A super-interesting take on North-Korean-Literature from the “A Year of Reading the World” website. The first post talks a little bit about My Life and Faith, a memoir by Korean Army war correspondent and ardent DPRK patriot Ri In Mo.
Which North Korean mouthpiece Cao de Benos (more about/from him later) says contains
a point of view completely unknown in the West…that of utter love and devotion and sacrifice for a country, political system, and especially leadership, that (most) of the rest of the world prefers to despise and hate.
londonchoirgirl (the blogger, who also writes for the Huffington Post under the unlikely nom de plume. “Ann Morgan!”) ultimately concludes that the book is interesting, but cliched and hypocritical, noting:
as Mr Cao de Benos confirmed to me, variations on this story – books ‘showing honour, loyalty and sacrifice for the motherland’ – are the only narratives allowed in the DPRK. Reading the world would not be an option there. And no amount of passion, rhetoric or idealism can make up for that.
In a Huffington Post article londonchoirgirl (LCG) further explains Mr De Benes through his website:
Set up in 2000 by the pioneering Spaniard Alejandro Cao de Benos (the first, if not only, foreigner to be granted a North Korean passport and allowed to work for the government) the official website of the Democratic People’s Republic of Korea and the Korean Friendship Association proclaims its mission to be ‘building international ties in the fields of culture, friendship, diplomacy and business’.
LCG’s interaction with De Benos are pretty interesting as when she asks for North Korea fiction he responds:
“I am sorry but do not know of any adult fiction since the times of the creation of the Republic. All literature was politically oriented for setting the base of the new socialist country.
“Books, films or cartoon in DPRK must have the meaning, moral and ideology. There is no adult fiction because all books published are either poems or based in historical facts.”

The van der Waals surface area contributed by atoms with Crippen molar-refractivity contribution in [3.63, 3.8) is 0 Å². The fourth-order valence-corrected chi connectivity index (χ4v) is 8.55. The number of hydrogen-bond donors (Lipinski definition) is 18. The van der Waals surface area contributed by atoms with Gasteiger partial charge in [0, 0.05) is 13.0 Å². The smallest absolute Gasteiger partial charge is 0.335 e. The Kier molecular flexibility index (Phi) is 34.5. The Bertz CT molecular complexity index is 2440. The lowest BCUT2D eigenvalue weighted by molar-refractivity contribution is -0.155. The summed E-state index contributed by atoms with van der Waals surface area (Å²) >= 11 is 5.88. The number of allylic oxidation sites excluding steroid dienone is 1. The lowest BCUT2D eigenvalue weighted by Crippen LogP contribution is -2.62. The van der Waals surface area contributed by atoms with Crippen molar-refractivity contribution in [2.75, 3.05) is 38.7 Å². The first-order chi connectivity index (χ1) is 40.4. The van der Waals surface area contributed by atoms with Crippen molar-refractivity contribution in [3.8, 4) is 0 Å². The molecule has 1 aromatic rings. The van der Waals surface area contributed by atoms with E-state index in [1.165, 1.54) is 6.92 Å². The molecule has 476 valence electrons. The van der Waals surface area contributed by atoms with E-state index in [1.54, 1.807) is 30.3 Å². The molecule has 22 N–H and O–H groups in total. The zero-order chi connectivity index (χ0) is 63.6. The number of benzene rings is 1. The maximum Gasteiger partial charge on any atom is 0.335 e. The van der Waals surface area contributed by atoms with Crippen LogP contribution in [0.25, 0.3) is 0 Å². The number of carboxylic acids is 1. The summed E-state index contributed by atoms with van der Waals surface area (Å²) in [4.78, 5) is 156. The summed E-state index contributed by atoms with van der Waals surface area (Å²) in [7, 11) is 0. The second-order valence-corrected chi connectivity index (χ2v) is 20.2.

This causes LCG to ponder, because she knows that she has read North Korean fiction (and not just in their often laughable official press releases) and as she thinks about these two things she comes to a clever conclusion:
Then it struck me that perhaps the word “fiction” was the problem. If you understood it in its negative sense, meaning “fabrication” or “lies”, then there was clearly no room for it in a country where all literature is believed to be “based in historical facts.”
Which seems like an accurate way of reconciling statements with reality. In fact, I’d argue that this analysis is good even if you take away the perjorative “fabrication” or “lies.” Even “made up” or even “fanciful” would work in this argument if you accept that literature is based in historical facts.
Another data point might be found in this description of one aspect of North Korean fiction from Open Doors:
The “regeneration” of a Korean Christian was another favorite topic of North Korean fiction of the late 1950s. A protagonist of such stories was initially misled by scheming missionaries and their willful collaborators and foolishly became a Christian, but then some incident or bitter personal experiences helped him or her to discover the depraved nature of Christian teaching. Of course, he or she rejected the “imperialist ideological poison” and led others to eventual enlightenment.
Because, of course this is fiction in the written sense, but fits into the Northern Korean model of fiction as historical fact supporting the regime.
In any case, as I mentioned in comments elsewhere, I have ordered Korean Short Stories: A Collection from North Korea, which should broaden my understanding, although the titles alone hint at a certain juche-alignment^^:
History of Iron Pyon Hui Gun
Happiness Sok Yun Gi Ogi Chon Se Bong
Fellow Travellers Kim Byong Hun
Everyone in Position! Om Dan Ung
Unfinished Sculpture Ko Byong Sam